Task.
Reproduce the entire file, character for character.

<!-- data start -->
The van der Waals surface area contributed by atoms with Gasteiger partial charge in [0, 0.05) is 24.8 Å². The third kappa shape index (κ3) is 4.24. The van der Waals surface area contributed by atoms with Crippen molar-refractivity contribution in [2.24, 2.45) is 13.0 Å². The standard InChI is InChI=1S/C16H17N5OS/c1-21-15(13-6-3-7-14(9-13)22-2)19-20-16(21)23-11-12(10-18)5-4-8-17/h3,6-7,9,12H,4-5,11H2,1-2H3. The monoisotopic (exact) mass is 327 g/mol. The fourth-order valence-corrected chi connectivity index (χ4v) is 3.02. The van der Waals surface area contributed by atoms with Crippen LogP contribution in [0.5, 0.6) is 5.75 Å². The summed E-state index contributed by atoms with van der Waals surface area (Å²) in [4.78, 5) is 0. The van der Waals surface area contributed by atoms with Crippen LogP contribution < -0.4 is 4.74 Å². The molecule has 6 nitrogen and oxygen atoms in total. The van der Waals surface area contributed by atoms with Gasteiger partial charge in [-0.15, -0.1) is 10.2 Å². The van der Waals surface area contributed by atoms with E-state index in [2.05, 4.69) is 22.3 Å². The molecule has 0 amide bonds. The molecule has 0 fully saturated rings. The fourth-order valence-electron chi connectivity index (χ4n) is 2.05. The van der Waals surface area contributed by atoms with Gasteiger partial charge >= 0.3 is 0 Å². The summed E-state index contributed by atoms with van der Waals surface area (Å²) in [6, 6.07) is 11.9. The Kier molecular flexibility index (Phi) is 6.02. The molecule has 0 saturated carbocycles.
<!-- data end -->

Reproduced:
The van der Waals surface area contributed by atoms with Gasteiger partial charge in [0, 0.05) is 24.8 Å². The third kappa shape index (κ3) is 4.24. The van der Waals surface area contributed by atoms with Crippen molar-refractivity contribution in [2.24, 2.45) is 13.0 Å². The standard InChI is InChI=1S/C16H17N5OS/c1-21-15(13-6-3-7-14(9-13)22-2)19-20-16(21)23-11-12(10-18)5-4-8-17/h3,6-7,9,12H,4-5,11H2,1-2H3. The monoisotopic (exact) mass is 327 g/mol. The fourth-order valence-corrected chi connectivity index (χ4v) is 3.02. The van der Waals surface area contributed by atoms with Crippen LogP contribution in [0.5, 0.6) is 5.75 Å². The summed E-state index contributed by atoms with van der Waals surface area (Å²) in [4.78, 5) is 0. The van der Waals surface area contributed by atoms with Crippen LogP contribution < -0.4 is 4.74 Å². The molecule has 6 nitrogen and oxygen atoms in total. The van der Waals surface area contributed by atoms with Gasteiger partial charge in [-0.15, -0.1) is 10.2 Å². The van der Waals surface area contributed by atoms with E-state index in [2.05, 4.69) is 22.3 Å². The molecule has 0 amide bonds. The molecule has 0 fully saturated rings. The fourth-order valence-electron chi connectivity index (χ4n) is 2.05. The van der Waals surface area contributed by atoms with Gasteiger partial charge >= 0.3 is 0 Å². The summed E-state index contributed by atoms with van der Waals surface area (Å²) in [6, 6.07) is 11.9. The Kier molecular flexibility index (Phi) is 6.02. The molecule has 0 saturated carbocycles.